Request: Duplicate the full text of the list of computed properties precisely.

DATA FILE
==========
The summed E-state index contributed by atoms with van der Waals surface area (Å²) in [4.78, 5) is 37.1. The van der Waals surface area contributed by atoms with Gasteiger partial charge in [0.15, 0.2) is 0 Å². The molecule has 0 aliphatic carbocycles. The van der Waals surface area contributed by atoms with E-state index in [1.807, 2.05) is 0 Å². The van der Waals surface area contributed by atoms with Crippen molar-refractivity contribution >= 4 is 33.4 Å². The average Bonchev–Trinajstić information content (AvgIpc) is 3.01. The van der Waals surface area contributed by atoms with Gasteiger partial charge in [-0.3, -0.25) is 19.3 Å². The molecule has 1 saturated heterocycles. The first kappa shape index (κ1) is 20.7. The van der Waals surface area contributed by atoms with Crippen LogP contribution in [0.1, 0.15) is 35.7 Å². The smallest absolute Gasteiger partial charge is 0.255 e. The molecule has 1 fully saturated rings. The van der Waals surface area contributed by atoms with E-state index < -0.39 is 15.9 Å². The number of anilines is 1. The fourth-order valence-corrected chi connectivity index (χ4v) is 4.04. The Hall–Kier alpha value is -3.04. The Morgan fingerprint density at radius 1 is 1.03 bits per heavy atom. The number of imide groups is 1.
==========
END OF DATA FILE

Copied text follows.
The summed E-state index contributed by atoms with van der Waals surface area (Å²) in [4.78, 5) is 37.1. The van der Waals surface area contributed by atoms with Gasteiger partial charge in [0.15, 0.2) is 0 Å². The molecule has 0 aliphatic carbocycles. The van der Waals surface area contributed by atoms with E-state index in [1.807, 2.05) is 0 Å². The van der Waals surface area contributed by atoms with Crippen molar-refractivity contribution >= 4 is 33.4 Å². The average Bonchev–Trinajstić information content (AvgIpc) is 3.01. The van der Waals surface area contributed by atoms with Gasteiger partial charge in [-0.3, -0.25) is 19.3 Å². The molecule has 1 saturated heterocycles. The first kappa shape index (κ1) is 20.7. The van der Waals surface area contributed by atoms with Crippen LogP contribution in [0.1, 0.15) is 35.7 Å². The smallest absolute Gasteiger partial charge is 0.255 e. The molecule has 1 fully saturated rings. The van der Waals surface area contributed by atoms with E-state index < -0.39 is 15.9 Å². The number of anilines is 1. The fourth-order valence-corrected chi connectivity index (χ4v) is 4.04. The Hall–Kier alpha value is -3.04. The Morgan fingerprint density at radius 1 is 1.03 bits per heavy atom. The number of imide groups is 1.